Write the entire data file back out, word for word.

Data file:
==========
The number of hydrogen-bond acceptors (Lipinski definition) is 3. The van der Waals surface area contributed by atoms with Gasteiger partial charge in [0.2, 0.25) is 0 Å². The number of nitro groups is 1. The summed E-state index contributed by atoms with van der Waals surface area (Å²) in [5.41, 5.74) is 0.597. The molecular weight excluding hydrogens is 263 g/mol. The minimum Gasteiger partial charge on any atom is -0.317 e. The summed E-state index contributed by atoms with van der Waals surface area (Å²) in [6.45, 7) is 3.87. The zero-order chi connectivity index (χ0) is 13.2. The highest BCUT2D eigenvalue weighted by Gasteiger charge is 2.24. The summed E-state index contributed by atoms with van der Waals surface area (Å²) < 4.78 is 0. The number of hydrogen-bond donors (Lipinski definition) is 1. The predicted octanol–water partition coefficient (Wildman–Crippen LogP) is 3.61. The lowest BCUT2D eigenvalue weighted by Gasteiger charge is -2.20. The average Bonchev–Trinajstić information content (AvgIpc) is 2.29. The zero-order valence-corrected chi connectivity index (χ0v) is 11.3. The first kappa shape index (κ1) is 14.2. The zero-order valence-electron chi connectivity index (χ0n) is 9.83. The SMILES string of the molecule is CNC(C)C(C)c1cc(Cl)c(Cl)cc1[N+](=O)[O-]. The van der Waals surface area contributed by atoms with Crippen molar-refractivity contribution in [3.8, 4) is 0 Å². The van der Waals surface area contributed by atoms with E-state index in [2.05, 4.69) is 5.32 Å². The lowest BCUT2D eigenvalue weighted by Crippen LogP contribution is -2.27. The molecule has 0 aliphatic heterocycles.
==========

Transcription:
The number of hydrogen-bond acceptors (Lipinski definition) is 3. The van der Waals surface area contributed by atoms with Gasteiger partial charge in [0.2, 0.25) is 0 Å². The number of nitro groups is 1. The summed E-state index contributed by atoms with van der Waals surface area (Å²) in [5.41, 5.74) is 0.597. The molecular weight excluding hydrogens is 263 g/mol. The minimum Gasteiger partial charge on any atom is -0.317 e. The summed E-state index contributed by atoms with van der Waals surface area (Å²) in [6.45, 7) is 3.87. The zero-order chi connectivity index (χ0) is 13.2. The highest BCUT2D eigenvalue weighted by Gasteiger charge is 2.24. The summed E-state index contributed by atoms with van der Waals surface area (Å²) < 4.78 is 0. The number of hydrogen-bond donors (Lipinski definition) is 1. The predicted octanol–water partition coefficient (Wildman–Crippen LogP) is 3.61. The lowest BCUT2D eigenvalue weighted by Gasteiger charge is -2.20. The average Bonchev–Trinajstić information content (AvgIpc) is 2.29. The zero-order valence-corrected chi connectivity index (χ0v) is 11.3. The first kappa shape index (κ1) is 14.2. The zero-order valence-electron chi connectivity index (χ0n) is 9.83. The SMILES string of the molecule is CNC(C)C(C)c1cc(Cl)c(Cl)cc1[N+](=O)[O-]. The van der Waals surface area contributed by atoms with Crippen molar-refractivity contribution in [3.8, 4) is 0 Å². The van der Waals surface area contributed by atoms with E-state index in [2.05, 4.69) is 5.32 Å². The lowest BCUT2D eigenvalue weighted by Crippen LogP contribution is -2.27. The molecule has 0 aliphatic heterocycles.